Sir Andras Schiff spent this last week in Seattle, conducting and playing with the Seattle Symphony Orchestra, as well as giving a solo recital. I missed Sir Andras’ solo recital, but I had the pleasure of attending his appearance with the orchestra.
The concert opened with J. S. Bach’s Keyboard Concerto No. 3 in D major, BWV 1054, a reworking of the composer’s Violin Concerto in E major, BWV 1042. It is apparent in this concerto how much the period instrument practice has seeped into performances with modern instruments. The strings played with minimal vibrato, and there was a lightness in the string playing that kept the musical line taut and buoyant. Schiff’s playing was, not surprising, a marvel to behold. In the faster passages, every note is beautiful and expressive, like a precious pearl within a perfect string of pearl. The lightness of his playing matched that of his colleagues in the orchestra. In the slow movement (Adagio e sempre piano), I was amazed at the beautiful legato and the sound he was able to achieve without any use of pedal (I sat on Row 1). The third movement (Allegro) was filled with a joyful spirit that this music calls for. Throughout the performance (and even in the performance of the Beethoven concerto), Schiff almost subsumed the sound of the piano within the texture of the orchestra, making it almost like a piano obbligato. This, for me, is concerto playing at its finest, a sort of glorified chamber music.
Equally memorable was Schiff and the orchestra’s presentation of Beethoven’s miraculous Piano Concerto No. 4 in G major, Op. 58 – a Dionysian presentation of one of Beethoven’s most Dionysian works. The piano playing was expressive and expansive. It was not a Toscanini-like metronomic Steeplechase, but more of a Bruno Walter, stopping-along-the-way-to-smell-the-flowers approach to this great work. Schiff took time to let the music speak for itself. The opening phrase of the 1stmovement had a recitative-like, confiding quality to it. Throughout the movement, I was reminded of the beauty of Beethoven’s writing for the winds, especially the bassoon. At six measures after letter H, the piano playing had an extra depth of feeling, almost an ecstatic quality to it. Schiff is a conductor who reminds us that conducting really involves the power of suggestion. He coaxes rather than demands in his approach to directing the orchestra. As in the performance of the Bach, Schiff did not come off as the “famous soloist” playing against the orchestra, but integrated his playing within the orchestral texture. It was only during the cadenza that he rid himself of the orchestral shackles and allowed his considerable virtuosity to shine through.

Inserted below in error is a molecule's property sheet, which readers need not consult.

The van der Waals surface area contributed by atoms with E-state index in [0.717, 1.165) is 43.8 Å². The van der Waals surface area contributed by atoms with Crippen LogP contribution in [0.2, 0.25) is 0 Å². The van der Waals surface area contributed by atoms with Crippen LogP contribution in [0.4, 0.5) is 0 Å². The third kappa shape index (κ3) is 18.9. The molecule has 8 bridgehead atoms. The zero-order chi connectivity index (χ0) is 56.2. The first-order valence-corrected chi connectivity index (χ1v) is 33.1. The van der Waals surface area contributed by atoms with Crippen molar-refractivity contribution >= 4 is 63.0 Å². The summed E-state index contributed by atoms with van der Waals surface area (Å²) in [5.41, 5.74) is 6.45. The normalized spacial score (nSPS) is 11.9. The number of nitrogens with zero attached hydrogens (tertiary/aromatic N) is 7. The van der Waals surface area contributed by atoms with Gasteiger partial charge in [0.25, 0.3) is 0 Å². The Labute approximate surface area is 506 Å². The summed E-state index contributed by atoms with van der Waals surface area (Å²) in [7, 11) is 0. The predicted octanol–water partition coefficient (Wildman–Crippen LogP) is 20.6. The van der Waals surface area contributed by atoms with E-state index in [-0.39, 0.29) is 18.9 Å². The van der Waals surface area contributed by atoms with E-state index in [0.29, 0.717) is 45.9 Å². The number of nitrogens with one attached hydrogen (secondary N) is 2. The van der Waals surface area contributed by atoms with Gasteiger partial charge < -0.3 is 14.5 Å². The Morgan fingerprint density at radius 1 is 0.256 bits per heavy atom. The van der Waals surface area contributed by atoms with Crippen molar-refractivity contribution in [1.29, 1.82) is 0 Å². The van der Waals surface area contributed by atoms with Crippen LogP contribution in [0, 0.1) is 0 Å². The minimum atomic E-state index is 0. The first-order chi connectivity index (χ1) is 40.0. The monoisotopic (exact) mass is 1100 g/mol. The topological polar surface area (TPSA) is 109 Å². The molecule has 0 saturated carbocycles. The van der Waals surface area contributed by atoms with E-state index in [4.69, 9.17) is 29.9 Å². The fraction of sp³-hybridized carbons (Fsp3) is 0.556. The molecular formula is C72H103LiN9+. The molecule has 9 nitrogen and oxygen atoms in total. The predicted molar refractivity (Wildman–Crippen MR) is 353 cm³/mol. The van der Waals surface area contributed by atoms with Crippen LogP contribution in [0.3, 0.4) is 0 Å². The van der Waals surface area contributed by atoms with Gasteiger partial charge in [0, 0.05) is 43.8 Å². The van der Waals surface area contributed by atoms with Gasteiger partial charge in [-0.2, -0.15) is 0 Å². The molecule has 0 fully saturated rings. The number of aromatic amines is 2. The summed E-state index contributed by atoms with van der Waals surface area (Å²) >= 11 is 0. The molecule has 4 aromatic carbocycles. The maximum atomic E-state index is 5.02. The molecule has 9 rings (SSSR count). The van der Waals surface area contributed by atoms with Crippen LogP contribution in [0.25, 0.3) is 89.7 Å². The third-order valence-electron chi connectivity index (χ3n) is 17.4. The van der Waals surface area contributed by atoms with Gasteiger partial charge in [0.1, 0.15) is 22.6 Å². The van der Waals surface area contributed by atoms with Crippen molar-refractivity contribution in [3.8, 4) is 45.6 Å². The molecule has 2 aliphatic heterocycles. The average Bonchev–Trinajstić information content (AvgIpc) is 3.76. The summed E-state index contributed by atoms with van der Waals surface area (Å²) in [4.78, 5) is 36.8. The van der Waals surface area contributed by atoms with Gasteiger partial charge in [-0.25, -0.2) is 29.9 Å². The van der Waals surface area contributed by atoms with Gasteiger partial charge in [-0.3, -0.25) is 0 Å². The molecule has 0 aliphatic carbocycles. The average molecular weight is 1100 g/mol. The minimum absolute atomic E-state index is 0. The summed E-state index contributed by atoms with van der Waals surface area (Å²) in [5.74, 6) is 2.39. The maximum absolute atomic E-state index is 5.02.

In the slow movement, Schiff set a tempo a little faster than most performers, with sharper articulation in the strings. This is actually in line with the composer’s Andante con motomarking, con motobeing the operative word here. That said, there was no lacking in tension or tautness in the music; there was, however, very much a sense of forward motion – it was a perfect balance between the horizontal and vertical aspects of this music. I appreciated the space Schiff allowed between each orchestral outburst and the piano entry. The long passage of trill at the end of the movement was filled with urgency and a pleading quality, an appropriate contrast with the silence that followed.